Selective DNA delivery to tumor cells using an oligoarginine-LTVSPWY peptide.

Gong C, Pan D, Qiu F, Sun P, Zhang YH - PLoS ONE (2014)

Cellular uptakes of 9rR-LTVSPWY at different N/P ratios in different cells.(A) Confocal microscopy images of 5-8F and SKOV-3 cells at 48 h after transfection with the 9rR-LTVSPWY/pEGFP-N1 or 9rR/pEGFP-N1 complexes at the indicated N/P ratios. (B) Percentage of 5-8F cells expressing GFP at 48 h after transfection with the 9rR-LTVSPWY/pEGFP-N1 complexes at the indicated N/P ratios or with a vehicle control (no peptide). Cellular fluorescence was examined by FACS. The data are shown as the means ± SD. All measurements were performed in triplicate. (C) Confocal microscopy images of MCF-7 and HeLa cells at 48 h after transfection with the 9rR-LTVSPWY/pEGFP-N1 complexes at an N/P ratio of 6. Green fluorescence represents pEGFP-N1 expression. (Scale bar = 20 µm).
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Related In: Results  -  Collection

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pone-0110632-g003: Cellular uptakes of 9rR-LTVSPWY at different N/P ratios in different cells.(A) Confocal microscopy images of 5-8F and SKOV-3 cells at 48 h after transfection with the 9rR-LTVSPWY/pEGFP-N1 or 9rR/pEGFP-N1 complexes at the indicated N/P ratios. (B) Percentage of 5-8F cells expressing GFP at 48 h after transfection with the 9rR-LTVSPWY/pEGFP-N1 complexes at the indicated N/P ratios or with a vehicle control (no peptide). Cellular fluorescence was examined by FACS. The data are shown as the means ± SD. All measurements were performed in triplicate. (C) Confocal microscopy images of MCF-7 and HeLa cells at 48 h after transfection with the 9rR-LTVSPWY/pEGFP-N1 complexes at an N/P ratio of 6. Green fluorescence represents pEGFP-N1 expression. (Scale bar = 20 µm).
Mentions: Because the LTVSPWY peptide has been used as a specific ligand for the cell lines 5–8F and SKOV-3 [23], [27], these two cell lines were used to evaluate the ability of the 9rR-LTVSPWY/pDNA complexes to mediate DNA transfection, while MCF-7 and HeLa cells were used as negative controls. To optimize the peptide/pDNA stoichiometry (N/P ratio) for the best transfection efficiency, the transfection efficiencies of the 9rR-LTVSPWY/pEGFP-N1 complexes at various N/P ratios were measured using GFP as a reporter protein. Confocal microscopy (Figure 3A) showed significant pDNA expression (green fluorescence) in 5–8F and SKOV-3 cells transfected with 9rR-LTVSPWY/pEGFP-N1 at N/P ratios of 6, 9, 12 and 15. N/P = 6 yielded the highest number of cells expressing GFP (Figures 3A, 3B), suggesting that N/P = 6 is the optimal condition for transfection. In contrast, no pDNA expression was observed in MCF-7 and HeLa cells under the same conditions (Figure 3C), demonstrating the cell selectivity of the peptide/pDNA complexes. In contrast, although 9rR encapsulated DNA completely at N/P ratios ≥ 3 [24], there was no obvious GFP expression in the 5–8F cells transfected with the 9rR/pEGFP-N1 complex (Figure 3A and Figure S3), suggesting that the LTVSPWY sequence is essential for the cellular uptake of the 9rR-LTVSPWY/pDNA complexes.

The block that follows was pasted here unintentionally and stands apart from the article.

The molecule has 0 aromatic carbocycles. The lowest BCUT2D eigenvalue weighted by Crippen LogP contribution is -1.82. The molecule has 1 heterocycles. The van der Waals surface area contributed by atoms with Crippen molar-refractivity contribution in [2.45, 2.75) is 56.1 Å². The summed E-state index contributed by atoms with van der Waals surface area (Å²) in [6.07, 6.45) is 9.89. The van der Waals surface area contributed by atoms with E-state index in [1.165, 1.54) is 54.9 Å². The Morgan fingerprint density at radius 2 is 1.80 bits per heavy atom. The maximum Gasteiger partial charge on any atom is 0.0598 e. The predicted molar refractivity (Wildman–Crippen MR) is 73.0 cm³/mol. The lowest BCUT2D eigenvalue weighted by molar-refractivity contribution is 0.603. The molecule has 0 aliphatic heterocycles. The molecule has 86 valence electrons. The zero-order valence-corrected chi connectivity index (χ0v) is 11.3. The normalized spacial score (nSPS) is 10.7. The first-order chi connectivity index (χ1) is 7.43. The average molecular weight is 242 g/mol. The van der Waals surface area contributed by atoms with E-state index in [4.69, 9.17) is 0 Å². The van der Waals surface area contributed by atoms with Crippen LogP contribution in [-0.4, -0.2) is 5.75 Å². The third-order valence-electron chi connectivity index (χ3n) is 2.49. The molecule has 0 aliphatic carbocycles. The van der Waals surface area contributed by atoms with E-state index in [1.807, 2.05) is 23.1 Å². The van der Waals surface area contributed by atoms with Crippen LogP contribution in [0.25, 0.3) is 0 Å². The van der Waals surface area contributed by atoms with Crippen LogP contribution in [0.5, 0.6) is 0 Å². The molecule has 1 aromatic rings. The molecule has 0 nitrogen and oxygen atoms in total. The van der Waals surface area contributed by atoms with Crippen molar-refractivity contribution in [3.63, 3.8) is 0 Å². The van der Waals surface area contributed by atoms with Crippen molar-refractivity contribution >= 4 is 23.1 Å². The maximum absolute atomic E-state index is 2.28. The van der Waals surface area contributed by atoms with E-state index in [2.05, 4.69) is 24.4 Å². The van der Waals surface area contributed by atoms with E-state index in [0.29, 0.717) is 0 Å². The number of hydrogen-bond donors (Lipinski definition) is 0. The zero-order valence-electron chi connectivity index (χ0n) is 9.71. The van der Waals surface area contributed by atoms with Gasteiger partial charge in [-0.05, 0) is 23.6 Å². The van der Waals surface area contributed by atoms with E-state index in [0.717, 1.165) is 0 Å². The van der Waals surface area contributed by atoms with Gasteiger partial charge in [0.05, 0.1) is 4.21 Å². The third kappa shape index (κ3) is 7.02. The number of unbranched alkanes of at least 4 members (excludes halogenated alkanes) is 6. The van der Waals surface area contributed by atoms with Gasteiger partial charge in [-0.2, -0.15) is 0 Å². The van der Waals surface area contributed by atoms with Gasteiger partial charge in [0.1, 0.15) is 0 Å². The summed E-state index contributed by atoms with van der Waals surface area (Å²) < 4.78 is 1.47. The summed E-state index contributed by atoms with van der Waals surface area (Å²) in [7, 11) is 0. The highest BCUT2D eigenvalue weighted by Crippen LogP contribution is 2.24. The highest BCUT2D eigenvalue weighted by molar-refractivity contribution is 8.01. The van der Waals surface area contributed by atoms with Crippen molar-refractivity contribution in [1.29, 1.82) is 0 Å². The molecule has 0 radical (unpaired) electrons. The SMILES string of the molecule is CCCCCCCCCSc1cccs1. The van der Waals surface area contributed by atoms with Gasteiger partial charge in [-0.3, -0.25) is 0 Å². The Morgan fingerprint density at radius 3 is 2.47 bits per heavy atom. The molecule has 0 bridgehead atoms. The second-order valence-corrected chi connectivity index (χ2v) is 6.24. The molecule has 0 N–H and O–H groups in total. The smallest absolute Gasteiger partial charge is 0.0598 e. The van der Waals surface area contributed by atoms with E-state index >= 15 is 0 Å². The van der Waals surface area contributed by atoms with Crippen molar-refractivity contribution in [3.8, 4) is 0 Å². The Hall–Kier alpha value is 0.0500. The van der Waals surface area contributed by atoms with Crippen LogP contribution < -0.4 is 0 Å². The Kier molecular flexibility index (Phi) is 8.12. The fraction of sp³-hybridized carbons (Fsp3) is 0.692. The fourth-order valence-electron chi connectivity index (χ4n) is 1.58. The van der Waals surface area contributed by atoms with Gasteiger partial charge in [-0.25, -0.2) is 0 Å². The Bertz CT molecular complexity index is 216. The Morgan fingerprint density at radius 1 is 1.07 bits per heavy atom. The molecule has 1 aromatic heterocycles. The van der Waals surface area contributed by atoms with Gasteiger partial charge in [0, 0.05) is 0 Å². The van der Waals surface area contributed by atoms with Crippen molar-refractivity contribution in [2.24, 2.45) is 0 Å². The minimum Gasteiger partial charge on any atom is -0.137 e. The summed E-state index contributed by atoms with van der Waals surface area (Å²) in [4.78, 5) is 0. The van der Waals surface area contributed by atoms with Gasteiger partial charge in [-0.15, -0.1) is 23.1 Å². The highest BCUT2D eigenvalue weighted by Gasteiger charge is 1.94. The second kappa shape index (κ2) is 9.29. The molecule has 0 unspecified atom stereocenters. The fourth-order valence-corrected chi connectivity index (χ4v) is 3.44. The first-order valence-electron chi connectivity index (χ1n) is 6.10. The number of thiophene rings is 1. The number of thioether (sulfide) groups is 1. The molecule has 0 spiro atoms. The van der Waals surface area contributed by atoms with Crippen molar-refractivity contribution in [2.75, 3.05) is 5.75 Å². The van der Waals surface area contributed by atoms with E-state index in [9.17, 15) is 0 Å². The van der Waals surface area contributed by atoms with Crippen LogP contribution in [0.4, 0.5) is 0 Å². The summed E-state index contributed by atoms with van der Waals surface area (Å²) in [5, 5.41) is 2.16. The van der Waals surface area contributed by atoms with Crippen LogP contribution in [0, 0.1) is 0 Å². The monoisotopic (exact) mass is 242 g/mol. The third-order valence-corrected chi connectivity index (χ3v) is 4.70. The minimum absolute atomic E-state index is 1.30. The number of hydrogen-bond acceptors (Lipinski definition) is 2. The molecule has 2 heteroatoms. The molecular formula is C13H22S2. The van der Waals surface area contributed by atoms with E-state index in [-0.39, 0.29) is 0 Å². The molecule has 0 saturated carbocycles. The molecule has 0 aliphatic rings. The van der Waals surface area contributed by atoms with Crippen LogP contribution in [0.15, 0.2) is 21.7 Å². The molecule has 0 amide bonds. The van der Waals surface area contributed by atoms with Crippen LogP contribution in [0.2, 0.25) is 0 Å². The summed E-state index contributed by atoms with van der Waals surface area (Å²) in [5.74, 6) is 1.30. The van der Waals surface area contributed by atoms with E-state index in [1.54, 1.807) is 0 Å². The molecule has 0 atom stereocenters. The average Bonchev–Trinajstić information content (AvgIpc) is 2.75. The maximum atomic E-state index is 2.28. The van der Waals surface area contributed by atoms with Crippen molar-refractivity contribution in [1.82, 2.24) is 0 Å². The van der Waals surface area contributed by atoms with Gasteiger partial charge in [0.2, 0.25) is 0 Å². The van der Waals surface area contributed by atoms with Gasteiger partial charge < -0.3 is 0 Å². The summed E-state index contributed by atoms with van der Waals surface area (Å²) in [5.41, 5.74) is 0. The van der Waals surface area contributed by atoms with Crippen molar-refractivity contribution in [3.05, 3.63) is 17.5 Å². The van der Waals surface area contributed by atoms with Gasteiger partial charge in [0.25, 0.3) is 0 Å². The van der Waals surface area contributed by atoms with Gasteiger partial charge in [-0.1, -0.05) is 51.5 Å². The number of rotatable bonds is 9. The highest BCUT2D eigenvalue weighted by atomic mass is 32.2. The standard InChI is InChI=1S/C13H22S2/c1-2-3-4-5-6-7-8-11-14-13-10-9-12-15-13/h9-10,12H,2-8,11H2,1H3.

Bottom Line: Compared with other non-viral methods such as lipid or polymer-based DNA delivery vectors, peptide-based DNA delivery systems are biocompatible and biodegradable, which leads to lower immunogenicity and lower toxicity.However, peptide-based systems for DNA delivery toward special tumor cells or tissues are still lacking.In this study, we constructed a non-viral 9rR-LTVSPWY peptide-based DNA delivery system and showed that it is able to efficiently and selectively transfect DNA into targeted tumor cells.

View Article: PubMed Central - PubMed

Affiliation: Britton Chance Center for Biomedical Photonics, Wuhan National Laboratory for Optoelectronics-Huazhong University of Science and Technology (HUST), Wuhan, Hubei, China; Key Laboratory of Biomedical Photonics of Ministry of Education, Department of Biomedical Engineering, Huazhong University of Science and Technology, Wuhan, Hubei, China.

ABSTRACT
DNA therapy for cancer requires efficient, selective and safe DNA delivery systems. Compared with other non-viral methods such as lipid or polymer-based DNA delivery vectors, peptide-based DNA delivery systems are biocompatible and biodegradable, which leads to lower immunogenicity and lower toxicity. Moreover, peptide vectors are easier to produce and their compositions easier to control because solid-phase peptide synthesis has been extensively developed. However, peptide-based systems for DNA delivery toward special tumor cells or tissues are still lacking. In this study, we constructed a non-viral 9rR-LTVSPWY peptide-based DNA delivery system and showed that it is able to efficiently and selectively transfect DNA into targeted tumor cells. This work presents a novel strategy for tumor cell-specific DNA delivery and a reference for designing more efficient DNA delivery systems targeted towards various types of cancer.

Show MeSH
Related in: MedlinePlus